Volume > Issue > "Catholic Studies": The New Catholic Ghetto

“Catholic Studies”: The New Catholic Ghetto


By Nino Langiulli | December 1998
Nino Langiulli is Professor of Philosophy at St. Francis College in Brooklyn Heights, New York.

What makes a Catholic school Catholic? We have arrived at a most fascinating and perhaps pivotal moment in a controversy that has been growing for three decades, since the 1960s shook up all of American higher education. The great public universities surrendered their task of introducing students to the pursuit of knowledge and truth; instead they reorganized themselves as therapeutic institutions promoting a kind of illiberal millennialism and serving a clientele in terms of race, gender, and sexual orientation. The great private universities followed suit, abandoning along the way their connections to the mainline Protestantism of their foundations; they converted (in George Marsden’s perfect phrase) from “Protestant establishment to established unbelief.”

The Catholic universities (apparently unaware that the schools marching so bravely forward were actually slipping sidewise off their foundations) quickly got into step. The 1967 Land O’Lakes statement (entitled “The Nature of the Catholic University”) declared the intention of the American Catholic university to pattern itself on the secular university in matters of academic freedom and governance, and to liberate itself from juridic attachment to its Catholic character.

Other important statements have followed steadily from all sides of the debate, from educators, American bishops, and the Vatican, with consultations, conferences, drafts, and revised drafts proliferating. In 1990 a papal encyclical in preparation for several years was issued under the title Ex Corde Ecclesiae, which directs that Catholic universities are to behave as follows: They are to declare publicly their Catholic identity; to make Catholic doctrine and discipline normative in their activities; to defend academic freedom and freedom of conscience within the context of Catholic teaching and the public good; to maintain solidarity with the Church and obtain consent from Church authority to employ the name “Catholic”; to require Catholics in those Catholic institutions to be loyal to, and non-Catholics to respect, Catholic doctrine and morality; to ensure the appointment of instructors with “integrity of doctrine” and “probity of life” (and to provide for the removal of instructors who are contemptuous of such criteria); to require instructors in theology to have ecclesiastical certification; and to ensure that the majority of faculty and administrators be Catholic.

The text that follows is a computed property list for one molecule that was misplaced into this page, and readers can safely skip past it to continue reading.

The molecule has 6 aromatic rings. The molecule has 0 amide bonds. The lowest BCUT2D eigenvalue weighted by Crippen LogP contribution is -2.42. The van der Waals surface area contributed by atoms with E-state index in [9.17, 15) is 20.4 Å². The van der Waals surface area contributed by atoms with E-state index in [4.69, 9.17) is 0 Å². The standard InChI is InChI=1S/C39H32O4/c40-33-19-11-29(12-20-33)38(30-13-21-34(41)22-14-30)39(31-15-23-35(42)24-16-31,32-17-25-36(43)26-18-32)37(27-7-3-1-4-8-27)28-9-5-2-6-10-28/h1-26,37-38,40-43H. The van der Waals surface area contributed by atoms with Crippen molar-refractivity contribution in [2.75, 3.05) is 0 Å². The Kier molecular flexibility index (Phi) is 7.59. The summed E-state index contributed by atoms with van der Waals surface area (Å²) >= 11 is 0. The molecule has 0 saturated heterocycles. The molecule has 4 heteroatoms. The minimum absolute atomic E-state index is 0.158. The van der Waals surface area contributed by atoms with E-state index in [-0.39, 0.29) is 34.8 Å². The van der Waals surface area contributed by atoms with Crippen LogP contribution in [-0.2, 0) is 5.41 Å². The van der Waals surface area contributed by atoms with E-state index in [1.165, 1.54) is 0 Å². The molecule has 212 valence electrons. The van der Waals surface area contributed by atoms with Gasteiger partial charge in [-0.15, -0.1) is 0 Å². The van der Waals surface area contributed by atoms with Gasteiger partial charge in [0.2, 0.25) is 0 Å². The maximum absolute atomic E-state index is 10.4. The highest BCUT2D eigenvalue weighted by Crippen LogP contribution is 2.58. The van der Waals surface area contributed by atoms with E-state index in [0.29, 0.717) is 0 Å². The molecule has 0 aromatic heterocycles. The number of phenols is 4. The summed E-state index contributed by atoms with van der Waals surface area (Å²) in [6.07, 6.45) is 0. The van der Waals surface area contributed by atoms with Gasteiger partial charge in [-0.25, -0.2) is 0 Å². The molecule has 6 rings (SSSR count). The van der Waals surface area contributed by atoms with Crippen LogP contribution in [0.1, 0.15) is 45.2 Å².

Ex Corde Ecclesiae also states that these General Norms are to be promulgated concretely by the episcopal conferences in conformity with the Code of Canon Law; that is to say, the bishops are to implement the encyclical in their dioceses.

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